There’s more to celebrate this February than just Groundhog Day or the successful passage through another dreary January.
The Black History Manitoba Celebration Committee (BHMCC) will commemorate this year’s Black History Month with a host of activities, events and other celebrations.
BHMCC treasurer and co-facilitator Rhonda Thompson has spent the better part of two decades with the committee. She joined after encouragement from the community and initially sharing a table with the committee’s founder, Wade “Kojo” Williams Sr.
“I just got involved through community connections,” Thompson says. “I loved the camaraderie and the work that was being done by the committee, and the rest is history.”
While the group hosts BHM celebrations annually, they are also committed to their role in activism for Black issues, most notably their lobbying for including more Black history into the Manitoba school curriculum.
“We do advocate where we see it fit,” Thompson says, mentioning the Black Lives Matter movement and the fact that BHMCC members “sit on committees for policing matters. Anywhere we can lend a hand and lend a voice, we try to sit at as many tables as we possibly can in order to ensure that the issues that are important to us and our community are voiced.”
The programming slate kicks off this year with an opening ceremony and memorial service to honour the late Dr. Martin Luther King Jr. at the New Anointing Christian Fellowship Church. This year’s theme is “Black Resistance – Remember, Recognize and Educate,” partly in an effort to engage the community.
“Many community groups have found that there’s been a lack of volunteers and connectivity within our individual committees, so with this theme, as well, we’re trying to encourage individuals to rise up and be a part of the systems that we’re trying to change,” Thompson says.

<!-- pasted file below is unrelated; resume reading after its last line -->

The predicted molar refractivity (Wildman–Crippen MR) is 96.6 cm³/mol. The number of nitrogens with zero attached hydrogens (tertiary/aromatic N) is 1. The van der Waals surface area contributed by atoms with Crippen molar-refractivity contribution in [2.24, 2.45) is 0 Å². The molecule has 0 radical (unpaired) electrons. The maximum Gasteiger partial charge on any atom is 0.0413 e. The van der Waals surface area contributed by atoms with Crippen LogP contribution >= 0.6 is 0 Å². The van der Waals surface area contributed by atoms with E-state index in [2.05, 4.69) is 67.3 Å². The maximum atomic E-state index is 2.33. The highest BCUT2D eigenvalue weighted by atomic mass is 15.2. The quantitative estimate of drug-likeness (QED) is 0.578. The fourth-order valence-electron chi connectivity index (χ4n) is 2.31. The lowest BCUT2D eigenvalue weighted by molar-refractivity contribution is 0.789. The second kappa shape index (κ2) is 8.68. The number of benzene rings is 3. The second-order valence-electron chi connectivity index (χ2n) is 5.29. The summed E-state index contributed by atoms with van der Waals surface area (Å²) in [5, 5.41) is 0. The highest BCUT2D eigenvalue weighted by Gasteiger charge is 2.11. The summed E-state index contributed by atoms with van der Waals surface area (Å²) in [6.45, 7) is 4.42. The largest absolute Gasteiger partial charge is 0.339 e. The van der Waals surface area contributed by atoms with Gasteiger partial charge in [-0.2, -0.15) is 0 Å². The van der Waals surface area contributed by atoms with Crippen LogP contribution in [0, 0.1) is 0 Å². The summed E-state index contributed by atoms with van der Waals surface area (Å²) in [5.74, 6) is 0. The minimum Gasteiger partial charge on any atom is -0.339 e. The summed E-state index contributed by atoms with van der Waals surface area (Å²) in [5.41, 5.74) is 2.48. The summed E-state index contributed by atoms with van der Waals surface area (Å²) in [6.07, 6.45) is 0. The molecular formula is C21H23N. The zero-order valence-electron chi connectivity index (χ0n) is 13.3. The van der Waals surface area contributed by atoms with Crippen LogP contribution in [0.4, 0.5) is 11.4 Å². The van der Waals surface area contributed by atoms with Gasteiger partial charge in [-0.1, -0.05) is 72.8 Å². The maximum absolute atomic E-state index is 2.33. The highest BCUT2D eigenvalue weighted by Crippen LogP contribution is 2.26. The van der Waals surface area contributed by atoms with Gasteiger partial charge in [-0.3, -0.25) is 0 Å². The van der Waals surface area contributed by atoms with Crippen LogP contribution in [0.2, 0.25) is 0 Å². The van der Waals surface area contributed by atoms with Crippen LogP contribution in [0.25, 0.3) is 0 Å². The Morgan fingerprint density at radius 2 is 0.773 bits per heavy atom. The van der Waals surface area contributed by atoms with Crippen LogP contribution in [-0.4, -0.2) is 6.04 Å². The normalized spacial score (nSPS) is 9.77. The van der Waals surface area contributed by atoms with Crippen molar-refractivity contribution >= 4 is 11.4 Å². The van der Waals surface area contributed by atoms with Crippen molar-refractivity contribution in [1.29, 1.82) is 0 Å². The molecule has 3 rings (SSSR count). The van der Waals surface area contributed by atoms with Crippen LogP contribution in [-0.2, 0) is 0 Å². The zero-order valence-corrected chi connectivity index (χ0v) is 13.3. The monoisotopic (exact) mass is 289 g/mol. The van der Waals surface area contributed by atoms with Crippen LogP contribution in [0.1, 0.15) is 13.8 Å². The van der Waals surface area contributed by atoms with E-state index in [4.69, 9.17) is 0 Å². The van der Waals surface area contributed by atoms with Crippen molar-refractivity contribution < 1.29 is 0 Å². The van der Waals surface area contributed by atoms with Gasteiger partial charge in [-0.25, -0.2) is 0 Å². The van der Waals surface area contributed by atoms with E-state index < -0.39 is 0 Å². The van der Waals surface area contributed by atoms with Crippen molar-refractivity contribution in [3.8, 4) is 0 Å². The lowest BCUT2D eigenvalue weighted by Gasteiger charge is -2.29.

Events include a cooking class, youth debate and research challenge, history lesson and an end-of-the-month gospel concert, led by Thompson, which returns after a COVID-19 pandemic-induced hiatus.
“We coin it as the Heart, Spirit and Soul Concert,” Thompson says. “It’s always lent itself to be very eclectic in its format in that we have individuals presenting, and we have reggae gospel, contemporary gospel, hymns, dancers that will dance to new-wave gospel. You just never know what you’re going to get.”
She says recognizing Black history is crucial to understanding the plight of Black people today.
“Many don’t understand how when Black people first started coming to Manitoba, how difficult it was to get housing, to get a job, to be able to integrate into the society that was already here while still being able to be themselves,” Thompson says.
“There’s so much rich history here because Black people have been here for a while now and, again, there were so many struggles that they had to go through to lay down the foundation to what we’re able to experience today.”
And while the month of February is dedicated to sharing and celebrating Black stories, she hopes education won’t be confined to a mere 28 days.
“We’re trying to make Black History Month 365 days a year, so not to just take the opportunity during February, but also go out at all times of the year.”
For more information about this year’s Black History Month events, visit bhmwinnipeg.com.
Published in Volume 77, Number 15 of The Uniter (January 19, 2023)